The planned Captain America show has long been reported to have

been the subject of heated debate about when to set the show (Captain

America's career began during World War II, but most fans are only

familiar with his modern exploits). That debate has allegedly scuttled the

show's prospects.



Gerard Depardieu will star in a live-action movie adaptation of one of

the world's most popular comics next year.

Depardieu stars as Obelix alongside Christian Clavier as Asterix in

"Asterix and Obelix." Although there have been animated versions of

the French comic in the past, next year's film marks its live action debut.

The comic, which appears in several dozen paperback editions in

dozens of languages, centers on a village of Gauls in 54 B.C. who hold

out against Roman invaders with the help of a magic potion that

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temporarily gives them all great strength. The book satirizes social

mores in French life and pokes fun at figures of antiquity.

Asterix, a short blond warrior with a quick wit and low cunning, is the

star of the series. His companion Obelix is a rotund, big-hearted glutton

who, by virtue of falling into the villagers' magic potion as a child, has

permanently received superstrength.


Expanding from merchandise retailer to online publisher and now merchandise producer, American Entertainment has announced they've acquired the rights to the Eisner-nominated "Pakkin's Land" comic.

The company, which owns the Another Universe chain of comic and gaming stores, along with publishing the online magazine, will begin developing children's books, animated features, plush toys, action figures and video games based on the book by Gary and Rhoda Shipman. They have already begun featuring weekly episodes of the series online at and

"Pakkin's Land," originally published by Quest Comics/Caliber,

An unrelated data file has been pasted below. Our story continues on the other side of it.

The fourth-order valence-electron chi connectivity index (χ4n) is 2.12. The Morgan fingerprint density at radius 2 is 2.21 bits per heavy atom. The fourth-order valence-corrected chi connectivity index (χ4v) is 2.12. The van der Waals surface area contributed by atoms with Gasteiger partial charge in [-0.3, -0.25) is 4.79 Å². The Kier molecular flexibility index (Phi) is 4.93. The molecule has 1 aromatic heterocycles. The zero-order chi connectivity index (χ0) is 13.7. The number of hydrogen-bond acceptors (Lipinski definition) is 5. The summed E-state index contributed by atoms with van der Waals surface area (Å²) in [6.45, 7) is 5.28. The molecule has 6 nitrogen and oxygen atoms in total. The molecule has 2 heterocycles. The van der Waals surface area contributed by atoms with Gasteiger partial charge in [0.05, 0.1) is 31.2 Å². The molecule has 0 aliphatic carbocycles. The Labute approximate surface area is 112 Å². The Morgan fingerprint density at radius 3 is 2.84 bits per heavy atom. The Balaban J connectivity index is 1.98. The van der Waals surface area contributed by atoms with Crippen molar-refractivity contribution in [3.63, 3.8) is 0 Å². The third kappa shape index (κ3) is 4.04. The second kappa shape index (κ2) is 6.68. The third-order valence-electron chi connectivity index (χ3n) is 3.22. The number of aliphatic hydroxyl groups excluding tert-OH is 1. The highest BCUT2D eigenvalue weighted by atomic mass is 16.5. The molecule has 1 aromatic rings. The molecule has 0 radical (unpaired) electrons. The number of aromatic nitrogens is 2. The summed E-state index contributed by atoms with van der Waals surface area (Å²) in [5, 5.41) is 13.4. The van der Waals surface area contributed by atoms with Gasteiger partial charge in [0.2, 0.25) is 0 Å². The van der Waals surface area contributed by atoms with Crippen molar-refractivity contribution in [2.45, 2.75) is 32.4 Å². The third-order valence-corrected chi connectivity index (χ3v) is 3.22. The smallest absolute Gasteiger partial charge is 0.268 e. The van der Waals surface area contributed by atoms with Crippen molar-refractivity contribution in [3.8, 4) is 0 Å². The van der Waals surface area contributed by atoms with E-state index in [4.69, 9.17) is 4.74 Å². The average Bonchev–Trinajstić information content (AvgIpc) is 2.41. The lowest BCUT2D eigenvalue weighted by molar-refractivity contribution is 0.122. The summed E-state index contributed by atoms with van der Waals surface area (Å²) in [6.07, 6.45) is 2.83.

concerns the adventures of a boy transported to a magical savanna full

of talking animals.

"If our own sales of the 'Pakkins' Land' comics and trade paperback

collection are any indication, the potential is tremendous," said Gerry

Kline, Director of Licensing and Promotion for,

in a press release distributed by the company. "This is a property that

has a unique story, endearing art and great appeal to children, and it

promises to have great success transitioning to other media."



Warner Brothers Animation is changing the name of the new spin-off

Batman cartoon from "Batman Tomorrow" to "Batman Beyond." The

reason for the change, according to Warner Brothers executives, is to

avoid confusion in promotional spots, where they might have previously

had to announce "Next week on 'Batman Tomorrow.'"

"Batman Beyond" stars a new Batman of the 21st century, mentored by

an elderly Bruce Wayne. Few of the characters from the current series

will be part of the show, which Warner Brothers says will have a lighter

tone, although the police commissioner will reportedly be Barbara

"Batgirl" Gordon.

The show begins this fall on the WB network.


DC writer Mark Millar ("JLA: Paradise Lost") became a first-time

father early this weekend.

Millar's wife gave birth to a six-pound baby girl in Scotland on Friday

morning. Both mother and child are healthy and doing well.

Comic Book Resources and the Comic Wire wish all three Millars well

and offer sincere congratulations.